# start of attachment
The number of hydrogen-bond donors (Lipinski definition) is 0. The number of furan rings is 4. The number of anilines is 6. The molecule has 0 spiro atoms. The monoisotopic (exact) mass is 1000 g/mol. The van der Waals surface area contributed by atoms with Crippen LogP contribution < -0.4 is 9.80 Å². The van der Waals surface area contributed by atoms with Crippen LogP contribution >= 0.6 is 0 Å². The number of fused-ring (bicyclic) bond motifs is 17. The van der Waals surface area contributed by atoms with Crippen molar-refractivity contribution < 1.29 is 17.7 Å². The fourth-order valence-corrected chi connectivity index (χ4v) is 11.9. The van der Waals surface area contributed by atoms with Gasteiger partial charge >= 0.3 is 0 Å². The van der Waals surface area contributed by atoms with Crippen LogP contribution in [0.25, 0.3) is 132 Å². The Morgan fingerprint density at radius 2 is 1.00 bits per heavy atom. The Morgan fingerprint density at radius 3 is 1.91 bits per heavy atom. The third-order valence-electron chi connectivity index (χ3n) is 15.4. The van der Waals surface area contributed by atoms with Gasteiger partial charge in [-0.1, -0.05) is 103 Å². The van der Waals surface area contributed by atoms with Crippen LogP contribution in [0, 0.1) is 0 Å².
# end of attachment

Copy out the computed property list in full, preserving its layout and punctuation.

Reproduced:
The number of hydrogen-bond donors (Lipinski definition) is 0. The number of furan rings is 4. The number of anilines is 6. The molecule has 0 spiro atoms. The monoisotopic (exact) mass is 1000 g/mol. The van der Waals surface area contributed by atoms with Crippen LogP contribution < -0.4 is 9.80 Å². The van der Waals surface area contributed by atoms with Crippen LogP contribution >= 0.6 is 0 Å². The number of fused-ring (bicyclic) bond motifs is 17. The van der Waals surface area contributed by atoms with Crippen molar-refractivity contribution < 1.29 is 17.7 Å². The fourth-order valence-corrected chi connectivity index (χ4v) is 11.9. The van der Waals surface area contributed by atoms with Gasteiger partial charge >= 0.3 is 0 Å². The van der Waals surface area contributed by atoms with Crippen LogP contribution in [0.25, 0.3) is 132 Å². The Morgan fingerprint density at radius 2 is 1.00 bits per heavy atom. The Morgan fingerprint density at radius 3 is 1.91 bits per heavy atom. The third-order valence-electron chi connectivity index (χ3n) is 15.4. The van der Waals surface area contributed by atoms with Gasteiger partial charge in [-0.1, -0.05) is 103 Å². The van der Waals surface area contributed by atoms with Crippen LogP contribution in [0, 0.1) is 0 Å².